In short, it continues to appear that the FDA, contrary to professional opinion and scientific research, demands high weight loss as opposed to moderate weight loss. Nonetheless, it assumes that the weight loss will be transient and trivial. On the other hand, it assumes that adverse events will be universal and that dangerous, unforeseen events will arise. The pattern of the FDA is:
- If a drug is highly effective in weight loss, so many people will take it there will be unforeseen side effects and we will have to take it off the market……………………………Result: Non approval.
- If a drug has moderate effectiveness, any risk is unacceptable………………Result: Non-approval.
- If another drug causes serious side effects, like Avandia, Topamax or Chantix…………Keep on the market.
- If an obesity drug causes minor side effects…………………………take off the market or Disapprove.
- If a drug causes weight gain, no problem…………………………………………………………………..Approved!
This situation does not help anyone. Physicians do not have tools with which to help and counsel patients. Patients are left with dietary supplements on the one hand or surgery on the other. Research is hurt as company after company decides to avoid the obesity field for drugs where the regulatory environment is more balanced. The obesity epidemic continues to grow. We all want safe and effective medications for obesity. This nihilism about treating obesity must be changed. We cannot allow the pursuit of perfection be the enemy of the good. We need to be driven by facts, not fear; data not doubts, science not cynicism. Thank you.
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14 Oreopoulous A, et al, Association between direct measures of body composition and prognostic factors in chronic heart failure, Mayo Clin Proc 2010 Jul;85(7)609-17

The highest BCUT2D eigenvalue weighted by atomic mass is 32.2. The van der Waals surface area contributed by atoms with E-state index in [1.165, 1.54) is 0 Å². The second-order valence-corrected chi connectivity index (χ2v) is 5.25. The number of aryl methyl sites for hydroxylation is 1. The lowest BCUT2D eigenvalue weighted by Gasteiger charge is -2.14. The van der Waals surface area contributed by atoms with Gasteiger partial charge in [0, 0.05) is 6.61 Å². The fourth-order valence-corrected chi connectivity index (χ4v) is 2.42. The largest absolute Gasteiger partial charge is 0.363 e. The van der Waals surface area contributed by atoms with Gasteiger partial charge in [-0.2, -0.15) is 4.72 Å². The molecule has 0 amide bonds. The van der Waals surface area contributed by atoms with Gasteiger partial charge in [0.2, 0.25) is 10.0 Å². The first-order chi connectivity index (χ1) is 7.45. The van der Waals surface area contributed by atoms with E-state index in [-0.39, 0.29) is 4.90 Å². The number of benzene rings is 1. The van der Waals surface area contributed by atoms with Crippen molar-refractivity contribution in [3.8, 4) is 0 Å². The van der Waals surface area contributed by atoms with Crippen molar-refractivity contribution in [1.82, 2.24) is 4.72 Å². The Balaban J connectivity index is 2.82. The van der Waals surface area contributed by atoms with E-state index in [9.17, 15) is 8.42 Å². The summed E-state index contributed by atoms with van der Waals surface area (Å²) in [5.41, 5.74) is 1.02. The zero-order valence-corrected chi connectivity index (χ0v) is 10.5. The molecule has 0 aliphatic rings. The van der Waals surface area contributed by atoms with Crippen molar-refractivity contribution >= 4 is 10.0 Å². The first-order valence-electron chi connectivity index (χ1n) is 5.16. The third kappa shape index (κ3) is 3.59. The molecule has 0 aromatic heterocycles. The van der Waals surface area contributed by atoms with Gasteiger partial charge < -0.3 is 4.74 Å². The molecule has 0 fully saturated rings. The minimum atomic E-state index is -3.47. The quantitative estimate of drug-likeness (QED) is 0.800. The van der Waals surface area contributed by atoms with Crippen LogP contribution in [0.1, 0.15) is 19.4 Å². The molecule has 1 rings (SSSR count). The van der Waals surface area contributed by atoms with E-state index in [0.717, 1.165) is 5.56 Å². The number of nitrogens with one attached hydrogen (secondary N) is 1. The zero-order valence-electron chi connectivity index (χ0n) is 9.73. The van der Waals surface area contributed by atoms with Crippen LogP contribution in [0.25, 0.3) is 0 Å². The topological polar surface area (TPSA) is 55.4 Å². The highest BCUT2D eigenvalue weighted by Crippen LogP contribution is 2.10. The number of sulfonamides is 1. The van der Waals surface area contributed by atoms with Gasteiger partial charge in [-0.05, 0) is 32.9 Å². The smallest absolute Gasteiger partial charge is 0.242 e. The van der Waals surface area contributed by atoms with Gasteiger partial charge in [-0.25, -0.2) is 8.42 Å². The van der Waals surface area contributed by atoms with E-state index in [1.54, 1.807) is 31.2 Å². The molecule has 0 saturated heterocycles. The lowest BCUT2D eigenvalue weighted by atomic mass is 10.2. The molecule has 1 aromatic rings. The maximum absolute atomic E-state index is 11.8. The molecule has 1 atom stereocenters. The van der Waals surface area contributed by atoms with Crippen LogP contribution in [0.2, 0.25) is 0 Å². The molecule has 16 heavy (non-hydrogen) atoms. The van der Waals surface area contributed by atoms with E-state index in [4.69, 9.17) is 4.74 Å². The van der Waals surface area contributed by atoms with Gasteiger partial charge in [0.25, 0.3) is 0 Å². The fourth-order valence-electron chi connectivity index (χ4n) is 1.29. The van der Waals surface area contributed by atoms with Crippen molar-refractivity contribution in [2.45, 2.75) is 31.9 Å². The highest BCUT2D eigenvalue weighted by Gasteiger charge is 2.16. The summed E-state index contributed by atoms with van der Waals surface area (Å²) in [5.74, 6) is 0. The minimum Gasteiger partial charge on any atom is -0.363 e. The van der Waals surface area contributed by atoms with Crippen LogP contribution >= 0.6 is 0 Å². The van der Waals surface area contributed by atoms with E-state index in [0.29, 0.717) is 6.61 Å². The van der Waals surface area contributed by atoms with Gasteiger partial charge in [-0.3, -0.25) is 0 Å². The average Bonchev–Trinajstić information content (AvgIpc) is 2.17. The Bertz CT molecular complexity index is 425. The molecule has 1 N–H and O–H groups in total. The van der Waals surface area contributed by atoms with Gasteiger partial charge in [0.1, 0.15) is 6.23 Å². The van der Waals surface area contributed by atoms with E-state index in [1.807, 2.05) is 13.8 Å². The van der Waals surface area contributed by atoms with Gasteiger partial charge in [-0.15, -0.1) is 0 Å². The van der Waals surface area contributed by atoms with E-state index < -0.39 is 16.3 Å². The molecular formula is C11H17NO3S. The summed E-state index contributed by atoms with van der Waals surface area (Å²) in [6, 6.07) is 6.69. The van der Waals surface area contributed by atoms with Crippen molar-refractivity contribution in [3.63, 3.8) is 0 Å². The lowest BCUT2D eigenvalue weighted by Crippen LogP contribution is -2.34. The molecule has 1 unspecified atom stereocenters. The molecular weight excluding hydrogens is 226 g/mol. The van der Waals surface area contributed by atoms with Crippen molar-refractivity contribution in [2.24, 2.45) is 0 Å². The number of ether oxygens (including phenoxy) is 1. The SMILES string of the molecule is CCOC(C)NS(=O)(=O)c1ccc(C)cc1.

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20 Jungheim ES, Moley KH Current knowledge of obesity’s effects in the pre- and periconceptional periods and avenues for future research Am J Obstet Gynecol 2010 Aug. 23, epub. Accessed Sept. 8, 2010
21 Hannan JL et al Beneficial impact of exercise and obesity interventions on erectile function and its risk factors J Sex Med 2009 Mar; 6 Suppl3:254-61)
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23 Rothman RB, The Age-Adjusted Mortality Rate From Primary Pulmonary Hypertension, in Age Range 20 to 54 years, Did Not Increase During the Years of Peak “ Phen/Fen” Use. Chest 2000; 118: 1516-1517
24 MMWR, CDC, Nov. 14, 1997, 46;45
25 Jollis JG et al, Fenfluramine and Phentermine and Cardiovascular Findings: Effect of Treatment Duration on Prevalence of Valve Abnormalities. Circulation, 2000;1012071-2077. See also, Weissman NH, Panza JA et al, Natural history of valvular regurgitation 1 year after discontinuation of dexfenfluramine therapy Ann Intern Med 2001;134:261-266 , Gardin JM et al, Clinical and Echocardiographic Follow-up of Patients Previously Treated with Dexfenfluramine or Phentermine/Fenfluramine, JAMA, 2001;286:2011-2014, and Hensrud DD, Connolly HM et al, Echocardiographic improvements over time after cessation of use of fenfluramine and phentermine Mayo Clin Proc 1999,;74:1191-97
26 Fleming RM, Boyd LB, The Longitudinal Effects of Fenfluramine-Phentermine Use Angiology 2007;58:353
27 Seghatol FF, Rigolin VH, Appetite suppressants and valvular heart disease. Current Opinion in Cardiology 2002, 17:486-492
28 Sachdev M, Miller WC et al, Effect of fenfluramine-derivative diet pills on cardiac valves: a meta-analysis of observational studies Am Heart J 2002;144:1065-73
29 Dahl CF, Valvular regurgitation and surgery associated with fenfluramine use: an analysis of 5743 individuals BMC Medicine 2008;6:34
30 Loke YK, Derry S, Pritchard-Copley A, Appetite suppressants and valvular heart disease – systematic review, BMC Clinical Pharmacology 2002;2:6
31 Filippatos TD et al. A Review of the metabolic effects of sibutramine, Current Medical Research and Opinion, 2006; 21(3):457-466